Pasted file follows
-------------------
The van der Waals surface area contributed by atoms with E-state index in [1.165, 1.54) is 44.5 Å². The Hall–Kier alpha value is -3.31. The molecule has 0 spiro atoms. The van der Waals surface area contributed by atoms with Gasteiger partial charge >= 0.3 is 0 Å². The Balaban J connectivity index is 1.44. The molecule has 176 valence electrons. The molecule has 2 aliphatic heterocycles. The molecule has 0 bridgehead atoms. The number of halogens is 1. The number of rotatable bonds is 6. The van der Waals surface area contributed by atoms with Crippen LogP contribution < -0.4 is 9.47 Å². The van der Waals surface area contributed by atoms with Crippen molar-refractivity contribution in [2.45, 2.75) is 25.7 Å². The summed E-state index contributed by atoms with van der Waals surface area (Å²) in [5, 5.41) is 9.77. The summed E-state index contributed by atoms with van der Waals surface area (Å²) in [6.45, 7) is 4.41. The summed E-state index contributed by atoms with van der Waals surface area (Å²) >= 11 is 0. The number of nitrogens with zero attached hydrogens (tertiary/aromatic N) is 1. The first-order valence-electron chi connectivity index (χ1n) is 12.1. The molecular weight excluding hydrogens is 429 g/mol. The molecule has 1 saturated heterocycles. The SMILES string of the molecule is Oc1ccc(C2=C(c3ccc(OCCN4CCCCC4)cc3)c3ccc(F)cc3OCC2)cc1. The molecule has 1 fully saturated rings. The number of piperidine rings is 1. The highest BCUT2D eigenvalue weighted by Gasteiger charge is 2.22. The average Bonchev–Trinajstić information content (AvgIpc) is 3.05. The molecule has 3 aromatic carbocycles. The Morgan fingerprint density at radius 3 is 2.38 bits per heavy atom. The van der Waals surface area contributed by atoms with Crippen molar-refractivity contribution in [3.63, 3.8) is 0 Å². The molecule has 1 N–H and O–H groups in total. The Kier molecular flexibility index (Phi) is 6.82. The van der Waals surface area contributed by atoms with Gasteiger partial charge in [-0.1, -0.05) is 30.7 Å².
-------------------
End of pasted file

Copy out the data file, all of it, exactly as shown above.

The van der Waals surface area contributed by atoms with E-state index in [1.165, 1.54) is 44.5 Å². The Hall–Kier alpha value is -3.31. The molecule has 0 spiro atoms. The van der Waals surface area contributed by atoms with Gasteiger partial charge >= 0.3 is 0 Å². The Balaban J connectivity index is 1.44. The molecule has 176 valence electrons. The molecule has 2 aliphatic heterocycles. The molecule has 0 bridgehead atoms. The number of halogens is 1. The number of rotatable bonds is 6. The van der Waals surface area contributed by atoms with Crippen LogP contribution < -0.4 is 9.47 Å². The van der Waals surface area contributed by atoms with Crippen molar-refractivity contribution in [2.45, 2.75) is 25.7 Å². The summed E-state index contributed by atoms with van der Waals surface area (Å²) in [5, 5.41) is 9.77. The summed E-state index contributed by atoms with van der Waals surface area (Å²) in [6.45, 7) is 4.41. The summed E-state index contributed by atoms with van der Waals surface area (Å²) >= 11 is 0. The number of nitrogens with zero attached hydrogens (tertiary/aromatic N) is 1. The first-order valence-electron chi connectivity index (χ1n) is 12.1. The molecular weight excluding hydrogens is 429 g/mol. The molecule has 1 saturated heterocycles. The SMILES string of the molecule is Oc1ccc(C2=C(c3ccc(OCCN4CCCCC4)cc3)c3ccc(F)cc3OCC2)cc1. The molecule has 1 fully saturated rings. The number of piperidine rings is 1. The highest BCUT2D eigenvalue weighted by Gasteiger charge is 2.22. The average Bonchev–Trinajstić information content (AvgIpc) is 3.05. The molecule has 3 aromatic carbocycles. The Morgan fingerprint density at radius 3 is 2.38 bits per heavy atom. The van der Waals surface area contributed by atoms with Crippen molar-refractivity contribution in [3.63, 3.8) is 0 Å². The molecule has 1 N–H and O–H groups in total. The Kier molecular flexibility index (Phi) is 6.82. The van der Waals surface area contributed by atoms with Gasteiger partial charge in [-0.1, -0.05) is 30.7 Å².